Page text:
On November 10, 2015, the United States Supreme Court heard argument in Tyson Foods v. Bouphakeo, a case that has the potential to reshape the contours of when employees may bring class claims against their employer. Tyson is a Fair Labor Standards Act (FLSA) collective action involving almost 3,000 employees at Tyson Foods' slaughterhouse in Iowa. The employees claim that Tyson unlawfully failed to pay for the time required to put on and take off ("don and doff") sanitary and protective gear. The employees either worked in 400 different positions (according to Tyson) or in substantially similar jobs (according to the employees). At trial, the employees' expert proposed a damage calculation based on the average time employees spent donning and doffing the gear (not all employees had to wear protective gear) and walking to their work stations.
The jury found in favor of the class – to an extent. The jury awarded one-half of what the employees' counsel requested, and that was the focus of the arguments.
Tyson's lawyer argued: 1) that the use of the average donning and doffing time was an inappropriate way to establish a class of employees in different positions; and 2) because the award provided no guidance regarding which employees should receive damages and how much damages they should get, employees who were not harmed would receive damages. The employees' attorney argued that: 1) the jobs were similar; 2) the average merely provided a "just and reasonable inference" on which the damage award could be calculated; 3) the ambiguity regarding how the award should be distributed was the result of various strategic decisions made by Tyson's lawyers and Tyson should not be permitted to avoid the consequences of that strategy; and 4) the trial judge will be able to determine fairly how the award should be distributed.
It is sport among lawyers and the press to handicap which party will prevail based on the questions asked during oral argument. The vast majority of commentators speculate that the employees will prevail. These opinions are based largely on a statement by Justice Kennedy, who is often the critical swing vote, to Tyson's lawyer that "I just do not understand your arguments."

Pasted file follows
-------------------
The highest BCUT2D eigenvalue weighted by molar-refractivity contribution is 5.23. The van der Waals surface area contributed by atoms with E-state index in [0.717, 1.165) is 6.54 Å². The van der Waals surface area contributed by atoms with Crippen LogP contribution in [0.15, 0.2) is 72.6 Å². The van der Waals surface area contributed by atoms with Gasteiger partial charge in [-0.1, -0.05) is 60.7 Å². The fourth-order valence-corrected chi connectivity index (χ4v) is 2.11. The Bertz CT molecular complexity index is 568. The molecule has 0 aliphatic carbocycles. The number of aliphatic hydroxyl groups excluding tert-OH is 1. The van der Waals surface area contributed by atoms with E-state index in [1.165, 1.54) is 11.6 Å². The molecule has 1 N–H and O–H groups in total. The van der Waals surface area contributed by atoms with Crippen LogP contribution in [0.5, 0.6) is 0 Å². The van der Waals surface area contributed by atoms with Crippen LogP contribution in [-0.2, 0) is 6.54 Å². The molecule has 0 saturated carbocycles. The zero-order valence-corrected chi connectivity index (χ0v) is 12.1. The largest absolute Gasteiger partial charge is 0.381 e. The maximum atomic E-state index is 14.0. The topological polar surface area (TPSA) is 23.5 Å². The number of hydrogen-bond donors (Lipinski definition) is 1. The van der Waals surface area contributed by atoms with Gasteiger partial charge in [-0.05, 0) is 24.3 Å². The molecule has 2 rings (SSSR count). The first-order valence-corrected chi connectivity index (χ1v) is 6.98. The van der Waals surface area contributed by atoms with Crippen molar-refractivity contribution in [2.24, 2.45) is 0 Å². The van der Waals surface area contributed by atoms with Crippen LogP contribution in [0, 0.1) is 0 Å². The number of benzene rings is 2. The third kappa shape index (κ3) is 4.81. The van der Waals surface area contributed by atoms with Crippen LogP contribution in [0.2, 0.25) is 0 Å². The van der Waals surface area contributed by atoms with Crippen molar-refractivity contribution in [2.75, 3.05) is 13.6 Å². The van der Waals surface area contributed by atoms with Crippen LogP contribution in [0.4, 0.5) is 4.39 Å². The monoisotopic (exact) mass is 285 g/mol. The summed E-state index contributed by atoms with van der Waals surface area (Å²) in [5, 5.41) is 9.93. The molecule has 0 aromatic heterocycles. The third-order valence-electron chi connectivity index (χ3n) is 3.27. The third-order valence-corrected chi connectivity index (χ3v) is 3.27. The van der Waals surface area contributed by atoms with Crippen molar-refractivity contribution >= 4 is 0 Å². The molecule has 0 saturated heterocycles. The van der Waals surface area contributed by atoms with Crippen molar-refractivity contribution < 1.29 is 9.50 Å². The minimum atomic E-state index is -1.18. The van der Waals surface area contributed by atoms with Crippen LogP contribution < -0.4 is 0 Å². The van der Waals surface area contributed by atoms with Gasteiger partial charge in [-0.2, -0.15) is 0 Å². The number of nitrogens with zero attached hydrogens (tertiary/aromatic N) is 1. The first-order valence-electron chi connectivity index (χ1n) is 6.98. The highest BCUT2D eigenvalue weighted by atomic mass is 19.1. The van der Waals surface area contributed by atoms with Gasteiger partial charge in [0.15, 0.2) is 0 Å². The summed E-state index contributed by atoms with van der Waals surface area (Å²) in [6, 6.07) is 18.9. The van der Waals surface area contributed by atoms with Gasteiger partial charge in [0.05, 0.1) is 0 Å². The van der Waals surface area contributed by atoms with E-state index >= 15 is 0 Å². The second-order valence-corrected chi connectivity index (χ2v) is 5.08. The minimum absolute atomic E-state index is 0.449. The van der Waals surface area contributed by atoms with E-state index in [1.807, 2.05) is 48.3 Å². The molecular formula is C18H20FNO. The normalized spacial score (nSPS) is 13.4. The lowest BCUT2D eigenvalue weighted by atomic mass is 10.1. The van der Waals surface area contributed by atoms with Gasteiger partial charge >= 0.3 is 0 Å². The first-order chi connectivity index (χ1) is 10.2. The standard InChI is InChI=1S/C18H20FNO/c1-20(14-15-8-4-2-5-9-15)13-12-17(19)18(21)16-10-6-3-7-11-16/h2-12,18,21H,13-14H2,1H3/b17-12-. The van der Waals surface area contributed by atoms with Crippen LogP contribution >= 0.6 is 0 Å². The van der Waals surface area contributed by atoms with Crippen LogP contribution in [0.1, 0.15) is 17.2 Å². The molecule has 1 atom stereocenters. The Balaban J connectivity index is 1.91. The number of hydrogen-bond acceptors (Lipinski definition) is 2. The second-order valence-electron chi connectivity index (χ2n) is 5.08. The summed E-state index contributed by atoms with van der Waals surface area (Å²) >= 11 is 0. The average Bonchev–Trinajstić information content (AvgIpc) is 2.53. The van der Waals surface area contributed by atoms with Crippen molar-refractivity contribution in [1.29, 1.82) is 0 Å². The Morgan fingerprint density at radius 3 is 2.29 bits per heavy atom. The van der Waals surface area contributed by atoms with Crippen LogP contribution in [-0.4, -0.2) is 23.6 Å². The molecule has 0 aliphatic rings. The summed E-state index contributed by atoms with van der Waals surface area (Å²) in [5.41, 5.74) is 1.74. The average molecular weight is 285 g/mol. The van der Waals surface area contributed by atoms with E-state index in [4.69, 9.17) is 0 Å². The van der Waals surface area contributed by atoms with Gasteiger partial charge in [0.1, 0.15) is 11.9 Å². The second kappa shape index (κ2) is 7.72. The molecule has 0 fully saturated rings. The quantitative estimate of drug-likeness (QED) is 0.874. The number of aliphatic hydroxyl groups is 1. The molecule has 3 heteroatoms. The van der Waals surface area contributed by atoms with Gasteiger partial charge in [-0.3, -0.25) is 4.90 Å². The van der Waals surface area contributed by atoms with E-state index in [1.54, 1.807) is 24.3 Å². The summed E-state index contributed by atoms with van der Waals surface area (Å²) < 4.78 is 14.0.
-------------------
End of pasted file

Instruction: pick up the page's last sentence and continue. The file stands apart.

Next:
Even if that prediction is correct, a more difficult question remains: What will be the Court's reasoning behind the decision? Questions by the Justices indicate that the Court may issue a decision that does not have wide-ranging implications regarding class certification, perhaps by focusing on Tyson's failure to object to the jury instructions or the special verdict form, or its failure to request a bifurcated trial. Or, the Court could rule that this case is nothing more than an extension of the Supreme Court's 1946 decision in Anderson v. Mt. Clemen's Pottery. Mt. Clemen's established that, if an employer fails to keep accurate time records, an employee is only required to produce evidence sufficient to create a fair and reasonable inference regarding the time worked (in this case, the average time spent donning and doffing).
Although no one can state with certainty how the Court will rule, it is clear that the recordkeeping issue will continue to bedevil employers. It does not matter if time was not recorded based upon the employer's good faith belief that the time was not compensable. The employer, in the words of Justice Alito, "is stuck with the choice it makes."